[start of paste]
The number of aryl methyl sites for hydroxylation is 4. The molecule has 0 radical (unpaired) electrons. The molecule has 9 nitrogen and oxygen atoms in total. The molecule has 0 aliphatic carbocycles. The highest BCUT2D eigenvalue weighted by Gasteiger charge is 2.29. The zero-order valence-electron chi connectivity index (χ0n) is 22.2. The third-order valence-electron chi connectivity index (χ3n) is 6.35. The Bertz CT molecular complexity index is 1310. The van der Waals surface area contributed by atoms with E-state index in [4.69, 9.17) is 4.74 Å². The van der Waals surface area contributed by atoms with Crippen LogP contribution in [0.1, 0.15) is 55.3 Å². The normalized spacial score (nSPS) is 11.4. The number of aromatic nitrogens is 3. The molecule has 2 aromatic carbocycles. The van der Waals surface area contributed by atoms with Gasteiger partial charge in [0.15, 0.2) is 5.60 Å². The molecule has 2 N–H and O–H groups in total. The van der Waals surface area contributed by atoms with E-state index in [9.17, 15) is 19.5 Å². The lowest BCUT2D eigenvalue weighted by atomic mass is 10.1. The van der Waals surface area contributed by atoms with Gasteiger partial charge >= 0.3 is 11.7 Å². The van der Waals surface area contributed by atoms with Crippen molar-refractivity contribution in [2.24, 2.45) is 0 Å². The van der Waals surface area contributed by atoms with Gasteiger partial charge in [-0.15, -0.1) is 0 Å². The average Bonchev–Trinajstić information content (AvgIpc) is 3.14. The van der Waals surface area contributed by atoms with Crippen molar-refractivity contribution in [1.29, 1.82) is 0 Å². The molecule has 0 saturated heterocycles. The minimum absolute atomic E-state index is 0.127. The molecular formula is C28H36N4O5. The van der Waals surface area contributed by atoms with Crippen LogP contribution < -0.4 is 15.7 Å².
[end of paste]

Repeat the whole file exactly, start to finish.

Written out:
The number of aryl methyl sites for hydroxylation is 4. The molecule has 0 radical (unpaired) electrons. The molecule has 9 nitrogen and oxygen atoms in total. The molecule has 0 aliphatic carbocycles. The highest BCUT2D eigenvalue weighted by Gasteiger charge is 2.29. The zero-order valence-electron chi connectivity index (χ0n) is 22.2. The third-order valence-electron chi connectivity index (χ3n) is 6.35. The Bertz CT molecular complexity index is 1310. The van der Waals surface area contributed by atoms with E-state index in [4.69, 9.17) is 4.74 Å². The van der Waals surface area contributed by atoms with Crippen LogP contribution in [0.1, 0.15) is 55.3 Å². The normalized spacial score (nSPS) is 11.4. The number of aromatic nitrogens is 3. The molecule has 2 aromatic carbocycles. The van der Waals surface area contributed by atoms with Gasteiger partial charge in [0.15, 0.2) is 5.60 Å². The molecule has 2 N–H and O–H groups in total. The van der Waals surface area contributed by atoms with E-state index in [9.17, 15) is 19.5 Å². The lowest BCUT2D eigenvalue weighted by atomic mass is 10.1. The van der Waals surface area contributed by atoms with Gasteiger partial charge >= 0.3 is 11.7 Å². The van der Waals surface area contributed by atoms with Crippen molar-refractivity contribution in [2.24, 2.45) is 0 Å². The van der Waals surface area contributed by atoms with Gasteiger partial charge in [-0.15, -0.1) is 0 Å². The average Bonchev–Trinajstić information content (AvgIpc) is 3.14. The van der Waals surface area contributed by atoms with Crippen molar-refractivity contribution in [1.29, 1.82) is 0 Å². The molecule has 0 saturated heterocycles. The minimum absolute atomic E-state index is 0.127. The molecular formula is C28H36N4O5. The van der Waals surface area contributed by atoms with Crippen LogP contribution < -0.4 is 15.7 Å².